You are not permitted to download, save or email this image. Visit image gallery to purchase the image.
Facebook shares would continue falling in price until investors believed they had found value in the company that could be sustained, Craigs Investment Partners broker Chris Timms said yesterday.
The bad news regarding Facebook tainted the sharemarket and might put investors off buying shares in strong companies which provided regular income, he said.
The much-awaited float of the social network appeared to have flopped as the shares slid below $US29 ($NZ38) yesterday and nervous investors fled.
Since its market debut on May 18, the eight-year-old company has shed about $US25 billion ($NZ33 billion) in value, about the equivalent to the market capitalisation of Morgan Stanley, the lead underwriter of Facebook's initial public offering (IPO).
Mr Timms said expectations had been high for Facebook but the promised riches had failed to materialise.
The share price was pitched at the upper end of the valuation and the listing price was lifted twice before being set.
The successful listing of Google had left a lot of people anticipating a similar success story for Facebook, he said.
"It hasn't performed. In fact, the shares have underperformed and the underwriters had to step in to keep it above water. All of the talk meant the share was pushed too hard and the pricing was too high."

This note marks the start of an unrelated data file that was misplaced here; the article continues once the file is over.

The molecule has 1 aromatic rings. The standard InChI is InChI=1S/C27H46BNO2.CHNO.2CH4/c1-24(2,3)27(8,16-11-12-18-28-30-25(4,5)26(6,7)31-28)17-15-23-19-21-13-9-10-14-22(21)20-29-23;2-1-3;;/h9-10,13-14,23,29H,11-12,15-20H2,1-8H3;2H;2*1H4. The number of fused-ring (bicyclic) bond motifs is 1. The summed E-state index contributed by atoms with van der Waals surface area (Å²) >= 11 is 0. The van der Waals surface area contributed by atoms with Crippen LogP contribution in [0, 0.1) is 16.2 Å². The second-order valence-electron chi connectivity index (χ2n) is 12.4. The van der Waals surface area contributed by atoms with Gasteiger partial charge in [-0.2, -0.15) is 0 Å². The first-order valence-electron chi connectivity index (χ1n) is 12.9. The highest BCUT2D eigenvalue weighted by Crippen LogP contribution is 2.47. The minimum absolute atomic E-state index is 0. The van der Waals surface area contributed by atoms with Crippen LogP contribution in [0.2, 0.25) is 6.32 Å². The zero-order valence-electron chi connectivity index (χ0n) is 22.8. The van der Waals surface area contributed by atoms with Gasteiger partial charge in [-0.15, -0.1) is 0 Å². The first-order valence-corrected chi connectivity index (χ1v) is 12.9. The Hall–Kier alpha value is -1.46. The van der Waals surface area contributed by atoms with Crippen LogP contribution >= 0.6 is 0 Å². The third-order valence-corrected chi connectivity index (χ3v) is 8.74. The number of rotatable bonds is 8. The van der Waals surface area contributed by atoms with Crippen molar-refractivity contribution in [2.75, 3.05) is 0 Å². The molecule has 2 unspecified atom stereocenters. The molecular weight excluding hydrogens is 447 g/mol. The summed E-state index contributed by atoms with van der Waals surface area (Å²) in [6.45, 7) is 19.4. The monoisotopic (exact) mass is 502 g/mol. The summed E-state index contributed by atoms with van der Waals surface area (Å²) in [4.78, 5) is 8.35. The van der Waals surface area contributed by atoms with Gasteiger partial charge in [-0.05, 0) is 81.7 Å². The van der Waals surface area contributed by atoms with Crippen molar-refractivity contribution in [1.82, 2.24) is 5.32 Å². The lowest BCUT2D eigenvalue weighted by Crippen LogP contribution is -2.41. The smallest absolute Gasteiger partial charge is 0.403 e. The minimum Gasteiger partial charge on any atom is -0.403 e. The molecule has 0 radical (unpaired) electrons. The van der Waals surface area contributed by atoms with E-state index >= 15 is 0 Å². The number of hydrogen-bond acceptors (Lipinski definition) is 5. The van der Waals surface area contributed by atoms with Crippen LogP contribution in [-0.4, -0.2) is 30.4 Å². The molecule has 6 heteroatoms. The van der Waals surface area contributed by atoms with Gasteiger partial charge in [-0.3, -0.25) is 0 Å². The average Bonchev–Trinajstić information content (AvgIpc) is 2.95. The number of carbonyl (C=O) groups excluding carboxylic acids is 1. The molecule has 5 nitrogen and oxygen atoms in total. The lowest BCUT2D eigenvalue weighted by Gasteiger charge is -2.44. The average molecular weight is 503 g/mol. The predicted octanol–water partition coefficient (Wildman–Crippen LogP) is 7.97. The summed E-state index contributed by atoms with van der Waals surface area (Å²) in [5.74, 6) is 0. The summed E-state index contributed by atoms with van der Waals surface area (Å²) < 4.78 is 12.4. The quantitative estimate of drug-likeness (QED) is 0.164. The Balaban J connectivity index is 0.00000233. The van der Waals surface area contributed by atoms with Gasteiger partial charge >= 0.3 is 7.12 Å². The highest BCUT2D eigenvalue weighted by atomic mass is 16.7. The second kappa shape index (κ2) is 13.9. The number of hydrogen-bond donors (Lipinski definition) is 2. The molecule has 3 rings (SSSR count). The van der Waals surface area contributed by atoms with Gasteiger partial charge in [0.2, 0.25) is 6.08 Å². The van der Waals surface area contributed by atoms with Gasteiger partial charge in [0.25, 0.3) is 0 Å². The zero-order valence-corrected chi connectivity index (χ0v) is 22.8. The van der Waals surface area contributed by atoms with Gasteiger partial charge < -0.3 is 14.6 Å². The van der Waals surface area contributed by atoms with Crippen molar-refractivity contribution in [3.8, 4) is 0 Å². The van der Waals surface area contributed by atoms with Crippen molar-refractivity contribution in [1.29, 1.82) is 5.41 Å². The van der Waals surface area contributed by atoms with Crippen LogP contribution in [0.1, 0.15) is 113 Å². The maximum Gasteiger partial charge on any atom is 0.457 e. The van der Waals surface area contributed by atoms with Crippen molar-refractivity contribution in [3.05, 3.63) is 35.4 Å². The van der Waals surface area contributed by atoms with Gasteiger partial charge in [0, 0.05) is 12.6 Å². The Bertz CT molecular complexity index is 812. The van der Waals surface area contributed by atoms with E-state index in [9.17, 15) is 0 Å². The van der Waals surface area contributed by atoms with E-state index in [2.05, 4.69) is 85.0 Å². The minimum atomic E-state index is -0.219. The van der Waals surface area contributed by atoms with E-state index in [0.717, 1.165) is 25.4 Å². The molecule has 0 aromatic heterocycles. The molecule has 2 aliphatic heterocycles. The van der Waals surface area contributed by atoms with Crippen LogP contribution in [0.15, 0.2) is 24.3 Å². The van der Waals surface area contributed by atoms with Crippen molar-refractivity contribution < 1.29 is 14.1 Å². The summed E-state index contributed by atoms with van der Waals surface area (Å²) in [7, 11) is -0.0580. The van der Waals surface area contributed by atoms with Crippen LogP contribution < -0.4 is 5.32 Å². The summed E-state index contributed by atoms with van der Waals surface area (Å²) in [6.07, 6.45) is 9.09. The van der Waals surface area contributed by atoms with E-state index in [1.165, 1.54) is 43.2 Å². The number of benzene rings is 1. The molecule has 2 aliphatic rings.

The threat of lawsuits had also made investors nervous and the shares had gone from a "huge positive" to everyone looking sideways and wondering what they had invested in, Mr Timms said.
One 19-year-old was quoted online as saying he had sold because he was losing money.
"Well hello. It's a share. That's life. This is the danger of treating shares like a race meeting and expecting to make a quick buck overnight," Mr Timms said.
The technology industry traded on "impossible multiples" and Facebook's price/earnings ratio did not stack up to those of a "normal" company.
After the IPO, investors started asking what they had invested in and where their money had gone.
Others worried Facebook founder Mark Zuckerberg commanded more than half of the company's voting shares through agreements with other investors, granting him near-absolute control over Facebook.
The 28-year-old has so far refrained from commenting publicly about the controversy, and was reportedly not even in the US.
Eventually, the share price would find a floor where investors were satisfied they could find value and that their investment would add value to the company, Mr Timms said.